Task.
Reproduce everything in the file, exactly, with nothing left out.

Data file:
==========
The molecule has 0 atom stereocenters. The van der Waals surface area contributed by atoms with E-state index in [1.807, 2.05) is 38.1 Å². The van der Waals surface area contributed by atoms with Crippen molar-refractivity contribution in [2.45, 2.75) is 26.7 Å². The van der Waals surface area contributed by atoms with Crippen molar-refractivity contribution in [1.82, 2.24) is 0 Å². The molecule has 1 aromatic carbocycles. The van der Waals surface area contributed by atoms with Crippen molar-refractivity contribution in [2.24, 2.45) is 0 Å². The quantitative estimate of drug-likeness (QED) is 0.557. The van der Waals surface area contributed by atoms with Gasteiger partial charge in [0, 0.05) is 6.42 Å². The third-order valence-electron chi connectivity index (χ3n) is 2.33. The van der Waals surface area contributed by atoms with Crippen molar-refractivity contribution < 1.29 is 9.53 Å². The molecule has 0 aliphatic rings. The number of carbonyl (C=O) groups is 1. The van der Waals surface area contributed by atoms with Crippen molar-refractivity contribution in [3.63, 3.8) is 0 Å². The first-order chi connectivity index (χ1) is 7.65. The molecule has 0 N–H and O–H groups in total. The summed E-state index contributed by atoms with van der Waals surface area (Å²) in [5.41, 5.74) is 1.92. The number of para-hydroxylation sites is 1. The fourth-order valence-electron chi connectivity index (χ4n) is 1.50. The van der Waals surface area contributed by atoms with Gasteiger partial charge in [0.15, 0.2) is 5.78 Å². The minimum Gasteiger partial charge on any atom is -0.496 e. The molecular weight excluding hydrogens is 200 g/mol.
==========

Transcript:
The molecule has 0 atom stereocenters. The van der Waals surface area contributed by atoms with E-state index in [1.807, 2.05) is 38.1 Å². The van der Waals surface area contributed by atoms with Crippen molar-refractivity contribution in [2.45, 2.75) is 26.7 Å². The van der Waals surface area contributed by atoms with Crippen molar-refractivity contribution in [1.82, 2.24) is 0 Å². The molecule has 1 aromatic carbocycles. The van der Waals surface area contributed by atoms with Crippen molar-refractivity contribution in [2.24, 2.45) is 0 Å². The quantitative estimate of drug-likeness (QED) is 0.557. The van der Waals surface area contributed by atoms with Gasteiger partial charge in [0, 0.05) is 6.42 Å². The third-order valence-electron chi connectivity index (χ3n) is 2.33. The van der Waals surface area contributed by atoms with Crippen molar-refractivity contribution < 1.29 is 9.53 Å². The molecule has 0 aliphatic rings. The number of carbonyl (C=O) groups is 1. The van der Waals surface area contributed by atoms with Crippen molar-refractivity contribution in [3.63, 3.8) is 0 Å². The first-order chi connectivity index (χ1) is 7.65. The molecule has 0 N–H and O–H groups in total. The summed E-state index contributed by atoms with van der Waals surface area (Å²) in [5.41, 5.74) is 1.92. The number of para-hydroxylation sites is 1. The fourth-order valence-electron chi connectivity index (χ4n) is 1.50. The van der Waals surface area contributed by atoms with Gasteiger partial charge in [0.15, 0.2) is 5.78 Å². The minimum Gasteiger partial charge on any atom is -0.496 e. The molecular weight excluding hydrogens is 200 g/mol.